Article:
If an Anglican woman claimed to have received visions and her words were widely regarded as both inspired and practically helpful (perhaps she prophesied about WW2), then she could've gained a large supporter base who might've pushed for her ordination to the bishophood. The question doesn't didn't specify whether you meant the Archbishop of Canterbury, or just any archbishop - the former would need nation-wide support, but the later could depend largely on the decisions of a single diocese, so if these Penteceostal Anglicans were clustered in one place it would be quite feasible.

  • $\begingroup$ Thanks for that... forgot to specify her Canterbury-ness... $\endgroup$ – Malady May 13 '15 at 15:03

An alternative approach could hinge on anti-Catholic sentiment, plus a dash of anti-Semitism.

One classic objection to women in the priesthood comes from an early exegesis of a Levitican definition, which says that priests must be physically perfect. That is, no deformities, including also certain skin diseases conceived as equivalent to leprosy. In the exegetical text, they enumerate all the minimum criteria of wholeness, including "two fully-descended testicles." Women don't have those, so no woman priests, QED.

Now if you spin this as typical Roman Catholic superstitious nonsense, based on Jewish nonsense, you could elevate a woman to the priesthood in England around the time of universal suffrage. From there, you just need a bio of a truly extraordinary woman who rose during the War and became Archbishop around the time Elizabeth was crowned.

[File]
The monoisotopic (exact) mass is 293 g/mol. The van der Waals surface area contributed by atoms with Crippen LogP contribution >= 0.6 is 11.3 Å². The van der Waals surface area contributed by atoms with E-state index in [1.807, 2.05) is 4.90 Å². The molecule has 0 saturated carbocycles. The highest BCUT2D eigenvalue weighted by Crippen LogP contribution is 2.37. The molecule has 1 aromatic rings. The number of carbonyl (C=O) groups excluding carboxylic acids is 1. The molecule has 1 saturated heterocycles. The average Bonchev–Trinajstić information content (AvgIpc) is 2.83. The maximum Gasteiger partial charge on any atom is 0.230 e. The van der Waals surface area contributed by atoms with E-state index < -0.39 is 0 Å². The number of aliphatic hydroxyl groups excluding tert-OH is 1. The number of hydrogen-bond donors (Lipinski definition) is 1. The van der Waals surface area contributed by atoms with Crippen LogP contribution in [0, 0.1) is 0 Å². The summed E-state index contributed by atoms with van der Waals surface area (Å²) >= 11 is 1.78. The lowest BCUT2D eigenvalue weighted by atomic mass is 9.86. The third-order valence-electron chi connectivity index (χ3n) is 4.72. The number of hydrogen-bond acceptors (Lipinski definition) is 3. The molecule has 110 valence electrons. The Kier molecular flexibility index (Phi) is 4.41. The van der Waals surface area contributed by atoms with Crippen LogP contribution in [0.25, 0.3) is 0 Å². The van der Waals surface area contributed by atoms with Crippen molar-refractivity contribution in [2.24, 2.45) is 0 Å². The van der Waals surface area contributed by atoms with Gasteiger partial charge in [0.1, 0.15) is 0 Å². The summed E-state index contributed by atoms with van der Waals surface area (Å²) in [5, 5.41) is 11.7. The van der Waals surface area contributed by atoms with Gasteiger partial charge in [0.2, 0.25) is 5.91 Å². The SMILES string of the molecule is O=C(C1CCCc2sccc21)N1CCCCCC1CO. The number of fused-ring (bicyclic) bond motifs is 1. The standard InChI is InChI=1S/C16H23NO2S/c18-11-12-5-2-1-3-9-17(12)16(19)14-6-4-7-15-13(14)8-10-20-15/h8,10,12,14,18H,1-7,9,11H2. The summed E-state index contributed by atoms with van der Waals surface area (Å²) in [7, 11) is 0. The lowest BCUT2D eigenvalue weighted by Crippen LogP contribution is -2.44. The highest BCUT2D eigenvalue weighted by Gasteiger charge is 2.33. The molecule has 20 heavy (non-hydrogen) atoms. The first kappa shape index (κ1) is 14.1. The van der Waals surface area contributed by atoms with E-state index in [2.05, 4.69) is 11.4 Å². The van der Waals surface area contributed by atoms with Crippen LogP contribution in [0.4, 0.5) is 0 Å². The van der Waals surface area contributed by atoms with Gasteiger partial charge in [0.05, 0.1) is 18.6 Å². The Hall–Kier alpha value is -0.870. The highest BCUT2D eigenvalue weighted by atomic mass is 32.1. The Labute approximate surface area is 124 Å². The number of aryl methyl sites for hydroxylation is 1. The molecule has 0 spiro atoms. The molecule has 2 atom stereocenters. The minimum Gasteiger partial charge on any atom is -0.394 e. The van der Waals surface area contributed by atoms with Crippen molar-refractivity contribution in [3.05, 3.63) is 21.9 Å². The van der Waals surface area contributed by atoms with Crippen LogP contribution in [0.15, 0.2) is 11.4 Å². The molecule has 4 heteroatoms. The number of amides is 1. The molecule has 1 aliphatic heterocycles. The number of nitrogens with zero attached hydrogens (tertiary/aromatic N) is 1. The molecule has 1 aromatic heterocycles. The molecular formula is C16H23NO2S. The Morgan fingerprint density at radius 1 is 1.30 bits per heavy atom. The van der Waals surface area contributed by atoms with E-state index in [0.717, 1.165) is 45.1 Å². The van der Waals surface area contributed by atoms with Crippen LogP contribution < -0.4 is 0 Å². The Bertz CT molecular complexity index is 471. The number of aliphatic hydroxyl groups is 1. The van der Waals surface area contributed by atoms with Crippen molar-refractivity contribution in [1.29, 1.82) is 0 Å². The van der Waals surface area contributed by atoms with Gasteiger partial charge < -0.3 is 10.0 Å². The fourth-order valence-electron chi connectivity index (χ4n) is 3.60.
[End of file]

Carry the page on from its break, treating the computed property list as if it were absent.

I think the doctrinal objections would be the bottleneck. Legal or social objections might well be fudged in good old British fashion, but altering the laws of the Church of England, which are believed to be "agreeable to the Word of God", not to mention going against the deeply ingrained beliefs of many millions of people, that's a much bigger deal. The C of E is both a rule-bound and a moderately democratic organisation. Both of these factors mean it has huge inertia against change, as the complex real-world history of the ordination of women in the Anglican Communion shows (http://en.wikipedia.org/wiki/Ordination_of_women_in_the_Anglican_Communion). Incidentally, some of the most committed opposition to women priests and bishops comes from women.

However it might be possible in unusual circumstances. One might be that the archbishop is, despite being externally male, actually an intersex person. S/he had grown up assuming s/he was a normal male but discovers she is female internally after being appointed archbishop. That would not invalidate her ordination as a priest or consecration as bishop. To take a parallel from real life, the Roman Catholic church does not allow its clergy to marry, but does have some married clergy, in the form of already-married Anglican priests who converted to Catholicism and remained priests. The RC church held that it could not undo the sacrament of marriage.

Having read the Wikipedia page linked to above has made me think of a less unusual possibility. It says the first real life woman Anglican priest "was Florence Li Tim-Oi, who was ordained on January 25, 1944 by Ronald Hall, Bishop of Victoria, Hong Kong in response to the crisis among Anglican Christians in China caused by the Japanese invasion. To avoid controversy, she resigned her licence (though not her priestly orders) after the end of the war." So, you just have to kill off or incapacitate all the other bishops.